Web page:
Workplace Rights Your Employer Might Not Tell You About
Your employer can't withhold your paycheck for poor performance. No matter how poorly you perform, your employer can't dock your salary. Make an error that costs the business thousands of dollars? Break an important piece of equipment? These are costs of doing business for your employer, and it can't come out of your paycheck. Of course, if you really mess up, you might get fired, but you still must be paid for all the hours you worked.
You must receive your paycheck promptly. Most state laws dictate how soon you must receive your paycheck after a pay period ends. In some states, your employer may even be required to pay you additional money on top of your wages as a penalty if your paycheck is late.
Whether you're eligible for overtime pay isn't up to your employer; the government decides. The federal government divides all types of jobs into one of two categories: exempt and non-exempt. If your job is categorized as non-exempt, your employer must pay you overtime (time and a half) for all hours you work above 40 in any given week. Your categorization is not up to your employer; it's determined by government guidelines.
Your employer cannot ask, require, or even allow you to work off the clock. If you're a non-exempt employee, you must be paid for all time worked. You can't waive this right. Moreover, your employer cannot give you comp time in lieu of overtime pay.
Your employer can't stop you from discussing your salary with your co-workers. The National Labor Relations Act (NLRA) says that employers can't prevent employees from discussing wages among themselves. Many employers have policies against this anyway, but these policies violate the law.
Similarly, your employer can't stop you from discussing your working conditions with your co-workers. Here again, NLRA protects you. The reason for the law is that employees wouldn't be able to organize if they were forbidden from talking with each other about such important issues.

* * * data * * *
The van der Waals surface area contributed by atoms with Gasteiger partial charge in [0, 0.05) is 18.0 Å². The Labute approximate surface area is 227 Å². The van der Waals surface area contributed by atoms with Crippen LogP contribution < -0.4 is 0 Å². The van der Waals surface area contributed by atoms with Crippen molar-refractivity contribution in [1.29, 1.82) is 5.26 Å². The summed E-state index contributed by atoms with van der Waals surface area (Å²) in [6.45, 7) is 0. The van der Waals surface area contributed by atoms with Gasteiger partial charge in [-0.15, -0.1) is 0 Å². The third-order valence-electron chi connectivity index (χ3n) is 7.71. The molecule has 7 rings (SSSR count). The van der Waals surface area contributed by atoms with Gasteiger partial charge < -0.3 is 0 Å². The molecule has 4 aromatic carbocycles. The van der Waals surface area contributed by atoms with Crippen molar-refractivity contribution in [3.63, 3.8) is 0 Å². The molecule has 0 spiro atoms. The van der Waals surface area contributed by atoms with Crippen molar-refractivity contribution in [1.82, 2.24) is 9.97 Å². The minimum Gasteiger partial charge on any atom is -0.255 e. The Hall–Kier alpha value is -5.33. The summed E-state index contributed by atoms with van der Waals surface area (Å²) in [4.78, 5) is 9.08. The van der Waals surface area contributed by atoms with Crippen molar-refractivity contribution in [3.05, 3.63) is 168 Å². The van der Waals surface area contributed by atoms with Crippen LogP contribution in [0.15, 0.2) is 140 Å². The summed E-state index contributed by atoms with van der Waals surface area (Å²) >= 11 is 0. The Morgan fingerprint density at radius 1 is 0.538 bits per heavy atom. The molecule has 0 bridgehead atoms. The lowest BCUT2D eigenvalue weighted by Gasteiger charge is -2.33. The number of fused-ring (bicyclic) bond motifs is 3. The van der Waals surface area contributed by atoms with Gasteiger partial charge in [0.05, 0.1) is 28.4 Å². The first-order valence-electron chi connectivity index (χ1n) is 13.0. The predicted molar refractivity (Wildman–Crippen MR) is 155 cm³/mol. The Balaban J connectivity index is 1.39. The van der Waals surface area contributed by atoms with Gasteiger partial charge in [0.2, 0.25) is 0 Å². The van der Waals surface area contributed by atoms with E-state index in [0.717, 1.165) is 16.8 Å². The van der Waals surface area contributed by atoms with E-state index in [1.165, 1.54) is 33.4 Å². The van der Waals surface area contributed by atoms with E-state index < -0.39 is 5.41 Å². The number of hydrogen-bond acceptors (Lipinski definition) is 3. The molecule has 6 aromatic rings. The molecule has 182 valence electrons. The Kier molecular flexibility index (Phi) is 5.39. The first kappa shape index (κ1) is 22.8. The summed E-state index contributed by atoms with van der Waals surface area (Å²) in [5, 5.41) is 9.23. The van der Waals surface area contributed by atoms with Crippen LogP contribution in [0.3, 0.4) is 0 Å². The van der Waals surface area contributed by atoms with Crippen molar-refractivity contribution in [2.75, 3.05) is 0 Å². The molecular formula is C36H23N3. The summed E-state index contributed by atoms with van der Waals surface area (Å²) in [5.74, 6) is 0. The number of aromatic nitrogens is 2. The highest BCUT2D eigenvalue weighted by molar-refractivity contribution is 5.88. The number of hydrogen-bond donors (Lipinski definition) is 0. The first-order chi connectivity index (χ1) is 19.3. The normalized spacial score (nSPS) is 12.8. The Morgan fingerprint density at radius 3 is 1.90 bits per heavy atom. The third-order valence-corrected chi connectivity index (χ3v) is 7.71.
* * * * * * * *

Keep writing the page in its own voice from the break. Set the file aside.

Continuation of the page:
Promises made in your employee handbook are often binding. Circumstances vary, but in many cases, courts have ruled that promises made in employee handbooks are legally binding. In particular, pay attention to whether your company writes that it "will" or "shall" take particular actions; those statements are more likely to be binding than statements that your employer "may" or "can" do something.
Your employer can't pay you as a contractor while treating you like an employee. If your employer controls when, where, and how you work, the government says you're an employee—and your company needs to pay your payroll taxes and offer you the same benefits it offers to regular employees.
Occupational Safety & Health Administration
Michigan Occupational Safety & Health Act
Michigan Government Agencies
For more information about organizing your workplace or joining contact IBEW Local 58. So all workers in our communities have a chance for union representation.